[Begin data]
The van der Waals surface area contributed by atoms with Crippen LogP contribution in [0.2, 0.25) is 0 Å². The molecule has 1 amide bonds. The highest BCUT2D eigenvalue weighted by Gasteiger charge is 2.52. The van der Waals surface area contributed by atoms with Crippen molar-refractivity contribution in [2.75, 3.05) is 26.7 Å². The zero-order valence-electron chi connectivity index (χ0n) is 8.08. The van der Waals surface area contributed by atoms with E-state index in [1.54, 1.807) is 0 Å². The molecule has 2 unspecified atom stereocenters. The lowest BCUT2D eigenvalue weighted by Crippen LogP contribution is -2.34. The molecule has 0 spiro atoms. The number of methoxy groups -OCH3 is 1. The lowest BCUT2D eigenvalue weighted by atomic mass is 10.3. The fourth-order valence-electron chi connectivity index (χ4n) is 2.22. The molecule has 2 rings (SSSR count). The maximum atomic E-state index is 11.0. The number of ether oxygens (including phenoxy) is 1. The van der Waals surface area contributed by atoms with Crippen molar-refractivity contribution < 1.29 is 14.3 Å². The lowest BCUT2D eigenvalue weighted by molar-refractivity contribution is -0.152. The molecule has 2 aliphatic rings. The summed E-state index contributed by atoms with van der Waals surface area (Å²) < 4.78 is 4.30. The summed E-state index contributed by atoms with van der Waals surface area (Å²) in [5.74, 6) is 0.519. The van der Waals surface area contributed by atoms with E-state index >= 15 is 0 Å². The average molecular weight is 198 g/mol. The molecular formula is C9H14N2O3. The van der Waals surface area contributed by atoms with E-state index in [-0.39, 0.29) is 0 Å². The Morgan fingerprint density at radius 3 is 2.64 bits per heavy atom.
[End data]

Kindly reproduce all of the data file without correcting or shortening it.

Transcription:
The van der Waals surface area contributed by atoms with Crippen LogP contribution in [0.2, 0.25) is 0 Å². The molecule has 1 amide bonds. The highest BCUT2D eigenvalue weighted by Gasteiger charge is 2.52. The van der Waals surface area contributed by atoms with Crippen molar-refractivity contribution in [2.75, 3.05) is 26.7 Å². The zero-order valence-electron chi connectivity index (χ0n) is 8.08. The van der Waals surface area contributed by atoms with E-state index in [1.54, 1.807) is 0 Å². The molecule has 2 unspecified atom stereocenters. The lowest BCUT2D eigenvalue weighted by Crippen LogP contribution is -2.34. The molecule has 0 spiro atoms. The number of methoxy groups -OCH3 is 1. The lowest BCUT2D eigenvalue weighted by atomic mass is 10.3. The fourth-order valence-electron chi connectivity index (χ4n) is 2.22. The molecule has 2 rings (SSSR count). The maximum atomic E-state index is 11.0. The number of ether oxygens (including phenoxy) is 1. The van der Waals surface area contributed by atoms with Crippen molar-refractivity contribution < 1.29 is 14.3 Å². The lowest BCUT2D eigenvalue weighted by molar-refractivity contribution is -0.152. The molecule has 2 aliphatic rings. The summed E-state index contributed by atoms with van der Waals surface area (Å²) < 4.78 is 4.30. The summed E-state index contributed by atoms with van der Waals surface area (Å²) in [5.74, 6) is 0.519. The van der Waals surface area contributed by atoms with E-state index >= 15 is 0 Å². The average molecular weight is 198 g/mol. The molecular formula is C9H14N2O3. The van der Waals surface area contributed by atoms with E-state index in [-0.39, 0.29) is 0 Å². The Morgan fingerprint density at radius 3 is 2.64 bits per heavy atom.